A Serious Man (Ethan Coen; Joel Coen, 2009)

“Please, accept the mystery”


Her name is Rio and she dances on the plane. No she doesn’t. I speak of the Rio Cinema in Dalston where I viewed the Coen Brother’s latest movie. The Guardian tells me it is ‘magnificent’ while Dan Jolin in Empire gives it five stars – even Sight and Sound makes it film of the month as Michael Atkinson expands on the Richard Kind’s performance by telling us about his ‘magnificent’ performance. I was quite excited to watch this. I remember a similar hype around Burn After Reading – the star-studded vehicle following the Oscar winning No Country for Old Men. But I never watched it due to the not-as-enthusiastic-reviews of the aforementioned film. I knew it was about Jewish-ness (Woody Allen links maybe?) and, judging from the trailer, a comedy … it was not like Woody Allen and was not as funny as I anticipated, but thats not to say I thought it was bad because it was a pleasure to be so close to this personal touch of Ethan and Joel Coen.


The film begins with a parable: A rational man brings back a man to his house – a man who his wife is positive was killed months prior. The man walks in and is clearly not dead, os the rational mans wife is convinced he is a dybbuk – a possessed spirit – and, out of nowhere, she stabs the potential-dybbuk. The man asks – ‘now who is possessed?’ and leaves. I assume, this small analogy, shows how peoples actions dictate how evil they are – whether he was evil or not is neither here nor there, he helped the rational man – but the wife on the other hand, for no real, justified reason, sought it neccessary to stab him making her the evil one in the story. Actions dictate your character – not the events that surround you.

Obviously, this is an anology for the rest of the film. Poor old Larry Guptnik (Stuhlbarg) has, what we believe, every conceivable problem happen to him: his wife wants a divorce, his teenagers are selfish (much like any teenager really), he gets involved in a car accident, etc The list goes on. So he wants answers – he knows the question: what do you do if you lose (pretty much) every thing? He asks a range of Rabbi’s and the comment on their assistance is ‘struggling’ at best. I am forced to recall Ricky Gervais’ view on comedy – whereby he felt that Andy Millman in extras had to reach rock bottom before he could reign supreme at the end of the Christmas Special of Extras. Larry hits rock bottom. He feels let down. He feels as if God has let him down. Larry Gopnik wants to know how life can get better.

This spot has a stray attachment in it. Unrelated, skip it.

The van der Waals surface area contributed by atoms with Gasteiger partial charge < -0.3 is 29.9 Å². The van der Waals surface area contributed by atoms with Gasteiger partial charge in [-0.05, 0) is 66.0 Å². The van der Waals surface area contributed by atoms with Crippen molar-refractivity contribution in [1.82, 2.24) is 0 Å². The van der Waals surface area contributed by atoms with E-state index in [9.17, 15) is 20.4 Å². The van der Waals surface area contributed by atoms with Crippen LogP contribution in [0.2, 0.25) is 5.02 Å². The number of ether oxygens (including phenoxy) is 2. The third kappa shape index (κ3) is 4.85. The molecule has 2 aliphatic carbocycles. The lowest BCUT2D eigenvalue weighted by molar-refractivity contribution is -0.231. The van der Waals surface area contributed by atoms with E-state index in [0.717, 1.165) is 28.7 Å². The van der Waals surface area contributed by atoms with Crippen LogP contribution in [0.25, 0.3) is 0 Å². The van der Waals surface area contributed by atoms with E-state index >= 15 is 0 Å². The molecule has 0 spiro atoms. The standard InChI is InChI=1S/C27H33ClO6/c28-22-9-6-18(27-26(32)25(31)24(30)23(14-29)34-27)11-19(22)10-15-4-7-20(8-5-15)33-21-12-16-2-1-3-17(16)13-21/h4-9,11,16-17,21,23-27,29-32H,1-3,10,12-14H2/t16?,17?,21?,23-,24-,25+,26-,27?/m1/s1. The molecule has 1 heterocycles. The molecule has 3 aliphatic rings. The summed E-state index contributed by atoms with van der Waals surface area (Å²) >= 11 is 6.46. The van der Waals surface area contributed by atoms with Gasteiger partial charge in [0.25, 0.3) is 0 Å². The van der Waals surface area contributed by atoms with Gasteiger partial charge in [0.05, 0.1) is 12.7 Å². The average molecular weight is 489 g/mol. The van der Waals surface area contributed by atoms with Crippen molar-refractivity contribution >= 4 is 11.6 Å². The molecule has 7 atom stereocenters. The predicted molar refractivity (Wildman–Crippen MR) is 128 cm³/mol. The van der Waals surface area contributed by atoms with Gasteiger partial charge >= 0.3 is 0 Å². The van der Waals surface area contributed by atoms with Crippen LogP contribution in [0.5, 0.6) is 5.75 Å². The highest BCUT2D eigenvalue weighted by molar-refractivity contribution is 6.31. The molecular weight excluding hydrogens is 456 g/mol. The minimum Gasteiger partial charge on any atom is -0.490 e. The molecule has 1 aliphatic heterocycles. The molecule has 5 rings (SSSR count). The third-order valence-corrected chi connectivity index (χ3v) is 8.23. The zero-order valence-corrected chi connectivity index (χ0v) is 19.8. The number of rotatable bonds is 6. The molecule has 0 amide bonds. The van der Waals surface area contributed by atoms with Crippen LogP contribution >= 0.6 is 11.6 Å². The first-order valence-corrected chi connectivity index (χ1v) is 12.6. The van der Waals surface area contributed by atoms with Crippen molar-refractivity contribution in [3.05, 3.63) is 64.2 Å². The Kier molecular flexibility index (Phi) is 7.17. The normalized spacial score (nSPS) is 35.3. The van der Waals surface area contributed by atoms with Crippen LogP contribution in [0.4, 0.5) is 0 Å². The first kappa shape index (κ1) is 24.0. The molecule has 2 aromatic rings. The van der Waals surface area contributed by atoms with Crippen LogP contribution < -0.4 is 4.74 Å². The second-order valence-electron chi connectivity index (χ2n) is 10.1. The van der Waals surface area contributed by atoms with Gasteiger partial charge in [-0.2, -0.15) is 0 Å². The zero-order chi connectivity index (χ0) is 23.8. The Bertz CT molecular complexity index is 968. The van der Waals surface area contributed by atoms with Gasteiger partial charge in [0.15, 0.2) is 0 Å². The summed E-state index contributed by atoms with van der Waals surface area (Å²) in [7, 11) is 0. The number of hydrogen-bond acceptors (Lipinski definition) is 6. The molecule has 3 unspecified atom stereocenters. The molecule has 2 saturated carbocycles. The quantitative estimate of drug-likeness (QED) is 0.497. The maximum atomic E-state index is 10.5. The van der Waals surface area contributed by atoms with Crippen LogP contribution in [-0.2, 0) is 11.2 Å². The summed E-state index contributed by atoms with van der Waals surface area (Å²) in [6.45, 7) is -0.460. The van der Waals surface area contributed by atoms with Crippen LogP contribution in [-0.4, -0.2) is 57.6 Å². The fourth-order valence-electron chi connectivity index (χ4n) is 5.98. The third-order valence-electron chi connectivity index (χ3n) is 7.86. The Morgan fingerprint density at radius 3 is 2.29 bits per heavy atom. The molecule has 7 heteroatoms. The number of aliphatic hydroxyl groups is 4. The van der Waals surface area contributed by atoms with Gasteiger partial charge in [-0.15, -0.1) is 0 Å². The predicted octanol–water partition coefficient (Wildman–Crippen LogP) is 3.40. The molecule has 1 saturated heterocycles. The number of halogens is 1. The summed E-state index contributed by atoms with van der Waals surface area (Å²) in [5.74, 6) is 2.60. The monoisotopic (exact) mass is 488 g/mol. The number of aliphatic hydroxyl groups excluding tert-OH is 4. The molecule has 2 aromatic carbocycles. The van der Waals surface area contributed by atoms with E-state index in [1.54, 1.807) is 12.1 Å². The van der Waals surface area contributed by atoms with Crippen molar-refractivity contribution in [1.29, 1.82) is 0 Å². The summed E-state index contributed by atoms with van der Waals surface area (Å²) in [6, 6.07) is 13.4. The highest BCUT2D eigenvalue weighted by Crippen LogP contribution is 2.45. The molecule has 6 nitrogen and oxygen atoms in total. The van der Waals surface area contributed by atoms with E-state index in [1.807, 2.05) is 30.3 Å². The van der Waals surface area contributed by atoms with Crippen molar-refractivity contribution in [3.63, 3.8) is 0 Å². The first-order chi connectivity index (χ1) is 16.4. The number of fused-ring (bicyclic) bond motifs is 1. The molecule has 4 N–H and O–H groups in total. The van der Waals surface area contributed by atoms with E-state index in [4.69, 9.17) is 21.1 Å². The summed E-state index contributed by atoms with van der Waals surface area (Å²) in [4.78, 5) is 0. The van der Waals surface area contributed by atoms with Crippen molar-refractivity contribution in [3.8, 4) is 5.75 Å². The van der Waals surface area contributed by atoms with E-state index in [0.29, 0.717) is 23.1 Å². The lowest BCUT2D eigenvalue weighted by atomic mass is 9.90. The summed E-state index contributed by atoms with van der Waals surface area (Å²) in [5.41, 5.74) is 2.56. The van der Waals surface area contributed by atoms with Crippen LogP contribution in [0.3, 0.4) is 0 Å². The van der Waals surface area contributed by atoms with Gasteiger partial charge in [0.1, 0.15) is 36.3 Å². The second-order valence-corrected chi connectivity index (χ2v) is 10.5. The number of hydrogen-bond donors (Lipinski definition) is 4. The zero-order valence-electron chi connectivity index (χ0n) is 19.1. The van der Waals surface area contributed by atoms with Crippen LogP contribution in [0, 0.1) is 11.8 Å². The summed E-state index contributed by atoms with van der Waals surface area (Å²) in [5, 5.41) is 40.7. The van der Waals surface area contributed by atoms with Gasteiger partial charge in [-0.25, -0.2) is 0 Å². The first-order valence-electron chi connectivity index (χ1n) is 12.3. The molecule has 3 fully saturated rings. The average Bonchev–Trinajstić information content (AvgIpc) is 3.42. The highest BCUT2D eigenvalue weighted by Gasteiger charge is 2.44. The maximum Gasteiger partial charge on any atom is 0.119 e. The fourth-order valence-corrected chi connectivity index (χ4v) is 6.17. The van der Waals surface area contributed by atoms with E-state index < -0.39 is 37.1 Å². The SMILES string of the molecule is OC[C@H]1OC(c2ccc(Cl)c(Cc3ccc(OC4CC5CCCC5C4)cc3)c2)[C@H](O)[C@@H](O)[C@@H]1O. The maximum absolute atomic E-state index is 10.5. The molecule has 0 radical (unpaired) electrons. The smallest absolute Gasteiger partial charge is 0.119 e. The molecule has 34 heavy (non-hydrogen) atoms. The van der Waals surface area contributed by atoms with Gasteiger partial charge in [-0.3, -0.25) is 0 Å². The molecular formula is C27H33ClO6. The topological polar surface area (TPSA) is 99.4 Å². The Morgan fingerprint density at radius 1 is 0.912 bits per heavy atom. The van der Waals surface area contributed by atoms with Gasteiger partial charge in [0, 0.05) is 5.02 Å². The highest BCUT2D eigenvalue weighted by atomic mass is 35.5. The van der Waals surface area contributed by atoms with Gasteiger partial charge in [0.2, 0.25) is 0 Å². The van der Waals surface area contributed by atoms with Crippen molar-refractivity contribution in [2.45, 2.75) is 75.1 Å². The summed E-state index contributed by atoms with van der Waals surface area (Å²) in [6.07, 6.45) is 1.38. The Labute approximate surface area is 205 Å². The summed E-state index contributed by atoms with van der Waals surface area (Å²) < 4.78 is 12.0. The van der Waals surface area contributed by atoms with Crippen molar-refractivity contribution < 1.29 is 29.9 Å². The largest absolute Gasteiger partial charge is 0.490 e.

His son plays an interesting parallel as he struggles to find a music-player that was taken by a teacher so he can pay-off a bully. I would assume the link here is that the bully Larry faces is life. The film climaxes at the bar mitzvah of Larry’s Son, Danny. Larry has tried in vain to meet with the head Rabbi and fails, while his son is granted the privilege opportunity to meet him – the head Rabbi hands Danny his music player back. Obviously, as Larry never meets the Rabbi, his ‘life’ is not returned to normal.

The film begins and ends with a bribe – a student of Larry’s, a Korean lad called Clive – the whole film, Larry denies this bribe, trying hard to make sure it is dealt with. But alas, the envelope of money sits on his desk.

[Spoiler] Then comes the incredible finale as everything that has happened, ultimately, affects Larry into changing his morals. The whole film, you see Larry brewing and about to blow a gasket. You feel as if the film has ended as Larry is informed that he may just get his tenure, his wife may love him still, his brother – an amazing performance from Richard Kind – tells Larry how lucky he is. You think that we have seen the storm of Larry’s life pass … but alas, he gets a $3000 bill and, he cracks and takes the bribe. At the same moment a storm moves towards his son and his classmates.

Referring back to Gervais’ thought on making someone hit rock bottom before raising them up, in this case, Larry hits rock bottom and tries to make sense of it all. He never does but, eventually, the pressure gets too much and he changes his moral. He chooses to end his ‘seriousness’ of life and decides to, rationally, accept the bribe – when the reality is, he doesn’t see the wood through the trees. His brother is right – he has so much going for him, but he doesn’t see it.

I throughly enjoyed this movie. It is set in 1967 and therefore sets the stage for a potential deconstruction of the nuclear family, a possibility Dan Jolin mentions in Empire but I would disagree. Merely a parable – the whole ‘grass is greener on the other side’ story told in Coen-style. No envy on Larry’s part – envy seen as sin by Jews (I assume), merely a frustration that – to stretch out the use of the aforementioned proverb – Larry feels why is his grass not as green as others? Reality is, we all feel this frustration when sh*t happens and it is – as the parable at the start tells us – down to our actions in the face of these events that determine who we are.

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